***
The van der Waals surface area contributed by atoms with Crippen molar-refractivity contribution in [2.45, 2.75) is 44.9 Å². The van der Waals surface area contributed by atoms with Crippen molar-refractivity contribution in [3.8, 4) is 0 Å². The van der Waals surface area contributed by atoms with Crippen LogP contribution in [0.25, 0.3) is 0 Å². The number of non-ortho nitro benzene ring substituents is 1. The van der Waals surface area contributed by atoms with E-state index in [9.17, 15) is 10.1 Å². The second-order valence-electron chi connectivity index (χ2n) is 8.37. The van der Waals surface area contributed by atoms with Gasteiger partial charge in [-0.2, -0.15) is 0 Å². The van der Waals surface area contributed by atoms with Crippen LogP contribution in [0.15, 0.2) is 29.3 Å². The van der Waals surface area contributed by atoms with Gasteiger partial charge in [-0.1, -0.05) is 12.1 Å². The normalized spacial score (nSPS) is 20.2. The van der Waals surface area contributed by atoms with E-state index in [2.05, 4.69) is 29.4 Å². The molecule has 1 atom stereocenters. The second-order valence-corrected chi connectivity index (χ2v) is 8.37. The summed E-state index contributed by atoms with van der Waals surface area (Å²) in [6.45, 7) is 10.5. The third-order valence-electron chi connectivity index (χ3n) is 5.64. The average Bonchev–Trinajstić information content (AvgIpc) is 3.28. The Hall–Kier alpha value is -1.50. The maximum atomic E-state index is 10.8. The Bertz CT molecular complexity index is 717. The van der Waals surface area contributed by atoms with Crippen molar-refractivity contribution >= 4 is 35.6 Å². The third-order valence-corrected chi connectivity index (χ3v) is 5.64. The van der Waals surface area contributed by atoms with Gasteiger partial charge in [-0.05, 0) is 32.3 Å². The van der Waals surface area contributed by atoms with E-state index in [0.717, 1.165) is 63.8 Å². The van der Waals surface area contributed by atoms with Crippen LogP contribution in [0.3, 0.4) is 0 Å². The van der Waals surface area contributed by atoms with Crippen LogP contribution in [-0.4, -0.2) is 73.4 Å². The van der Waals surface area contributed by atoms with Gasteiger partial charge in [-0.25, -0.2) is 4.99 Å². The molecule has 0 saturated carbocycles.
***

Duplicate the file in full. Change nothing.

The van der Waals surface area contributed by atoms with Crippen molar-refractivity contribution in [2.45, 2.75) is 44.9 Å². The van der Waals surface area contributed by atoms with Crippen molar-refractivity contribution in [3.8, 4) is 0 Å². The van der Waals surface area contributed by atoms with Crippen LogP contribution in [0.25, 0.3) is 0 Å². The number of non-ortho nitro benzene ring substituents is 1. The van der Waals surface area contributed by atoms with E-state index in [9.17, 15) is 10.1 Å². The second-order valence-electron chi connectivity index (χ2n) is 8.37. The van der Waals surface area contributed by atoms with Gasteiger partial charge in [-0.2, -0.15) is 0 Å². The van der Waals surface area contributed by atoms with Crippen LogP contribution in [0.15, 0.2) is 29.3 Å². The van der Waals surface area contributed by atoms with Gasteiger partial charge in [-0.1, -0.05) is 12.1 Å². The normalized spacial score (nSPS) is 20.2. The van der Waals surface area contributed by atoms with E-state index in [2.05, 4.69) is 29.4 Å². The molecule has 1 atom stereocenters. The second-order valence-corrected chi connectivity index (χ2v) is 8.37. The summed E-state index contributed by atoms with van der Waals surface area (Å²) in [6.45, 7) is 10.5. The third-order valence-electron chi connectivity index (χ3n) is 5.64. The average Bonchev–Trinajstić information content (AvgIpc) is 3.28. The Hall–Kier alpha value is -1.50. The maximum atomic E-state index is 10.8. The Bertz CT molecular complexity index is 717. The van der Waals surface area contributed by atoms with Crippen molar-refractivity contribution >= 4 is 35.6 Å². The third-order valence-corrected chi connectivity index (χ3v) is 5.64. The van der Waals surface area contributed by atoms with Gasteiger partial charge in [-0.05, 0) is 32.3 Å². The van der Waals surface area contributed by atoms with E-state index in [0.717, 1.165) is 63.8 Å². The van der Waals surface area contributed by atoms with Crippen LogP contribution in [0.3, 0.4) is 0 Å². The van der Waals surface area contributed by atoms with Crippen LogP contribution in [-0.4, -0.2) is 73.4 Å². The van der Waals surface area contributed by atoms with Gasteiger partial charge in [-0.25, -0.2) is 4.99 Å². The molecule has 0 saturated carbocycles.